There are some things that should tell you that you're going the wrong way.
People touting CTL as the solution to our petroleum ills shouldn't take this as cause for optimism. The US consumed almost 7.5 billion barrels of petroleum products in 2005 (20,656,000 barrels/day); this plant can produce only 0.47% of that. It would take 214 of them to replace our petroleum usage... if we could get the coal to feed them. The US uses roughly 1 billion tons of coal per year (mostly to make electricity), but that much CTL would require mining another 1.5 billion tons/year. And shipping it, and disposing of the ash....
Cost is another factor. Unless those plants get much cheaper with experience, a nation-full of them would cost somewhere north of $800 billion. That cost has to be paid off, the coal has to be paid for (1.5 billion tons/year @ maybe $35/ton is $52.5 billion/year or $1.05 trillion over 20 years), and we'll need rail lines to transport it and landfills for the ash. Already we're looking at a couple trillion dollars, ignoring pollution and climate impacts. And all of that is just to feed vehicles.
The claim of coal consumption is probably low. 7 million tons/year at 25 million BTU/ton is 175 trillion BTU, but 1.47 billion gallons of fuel at 131,000 BTU/gallon (half gasoline, half diesel) is 193 trillion BTU. Either that plant can make something for nothing, or it is going to turn more coal into less product.
That road looks bad. Isn't there a better way to go?
Suppose we took the incentives aimed at fossil fuels and instead directed them to... batteries.
Lithium-ion batteries currently retail for about $.69/Wh. Putting an average of 2 kWh of battery storage on new vehicles would, at US sales of ~13 million/year, require about 26 GWh of batteries per year and cost a hair over $18 billion/year; this figure could be expected to drop rapidly. If these batteries allowed us to replace 50% of motor-fuel demand with electricity @ 300 Wh/mile, over 10 years we'd spend less than $180 billion on batteries (and much less over the next 10). Savings would be immense; if the average new vehicle travels 15,000 miles/year and average mileage doubles from 22 to 44 MPG, after 10 years those 130 million new vehicles would be using 44 billion gallons/year less fuel. At prices northward of $5/gallon, that would save at least $220 billion/year. Of course, we'd need electricity to make up for it. That would take roughly 290 billion kWh/year (about 7.5% of current US consumption), but if we got it half from wind at 4¢/kWh, 20% from nuclear at 5¢/kWh and 30% from coal at 10¢/kWh (with carbon taxes) we'd only be spending $17.6 billion/year for power.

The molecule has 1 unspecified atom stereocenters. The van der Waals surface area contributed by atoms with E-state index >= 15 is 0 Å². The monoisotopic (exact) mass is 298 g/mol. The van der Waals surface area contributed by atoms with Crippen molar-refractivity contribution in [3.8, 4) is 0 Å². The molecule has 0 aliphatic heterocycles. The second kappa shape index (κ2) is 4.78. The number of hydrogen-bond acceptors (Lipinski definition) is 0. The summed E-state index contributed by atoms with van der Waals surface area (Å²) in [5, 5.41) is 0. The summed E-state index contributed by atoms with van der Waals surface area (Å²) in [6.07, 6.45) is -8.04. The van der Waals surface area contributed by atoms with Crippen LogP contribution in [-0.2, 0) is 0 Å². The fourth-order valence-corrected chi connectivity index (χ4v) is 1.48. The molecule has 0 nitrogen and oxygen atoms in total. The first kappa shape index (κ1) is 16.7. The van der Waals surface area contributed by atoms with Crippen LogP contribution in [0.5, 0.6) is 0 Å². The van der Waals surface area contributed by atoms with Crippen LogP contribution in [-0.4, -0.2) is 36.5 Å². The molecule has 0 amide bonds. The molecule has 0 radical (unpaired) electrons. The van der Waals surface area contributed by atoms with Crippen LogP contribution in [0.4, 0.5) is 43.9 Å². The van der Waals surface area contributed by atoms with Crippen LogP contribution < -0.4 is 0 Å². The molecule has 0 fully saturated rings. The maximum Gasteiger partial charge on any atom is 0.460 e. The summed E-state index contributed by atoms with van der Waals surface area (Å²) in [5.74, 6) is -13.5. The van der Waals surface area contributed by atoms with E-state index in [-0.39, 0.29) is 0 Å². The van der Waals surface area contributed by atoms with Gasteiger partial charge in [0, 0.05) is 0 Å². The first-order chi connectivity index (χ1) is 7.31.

Coal consumption would be way down. Producing 87.8 billion kWh/year from coal in IGCC plants achieving 8400 BTU/kWH would require 737 trillion BTU, less than 30 million tons of coal per year at 25 million BTU/ton. Compare to 1.5 BILLION tons! The cost for coal (included in the price of power above) would be maybe $1 billion/year. And the cost of batteries would probably fall by half within 5 years (allowing even more fuel savings for the same price), and by another 50% within the next ten.
This is how the accounting looks to me just over 10 years and assuming NO battery improvements over that time:
|$400 billion in CTL plants||$180 billion in batteries|
|750 million tons/year coal||30 million tons/year coal|
|$26 billion/year for coal||$1.05 billion/year for coal|
|No savings in liquid fuel||Roughly 1/3 savings in liquid fuel|
|Roughly today's noise and pollution||Radically reduced noise and pollution|
If we are looking for good investments in America's future, batteries look like our best bet. The sign for Fischer-Tropsch is pointing down the road to ruin.
And on that note, I'm off until Friday night. Don't have too much fun without me.
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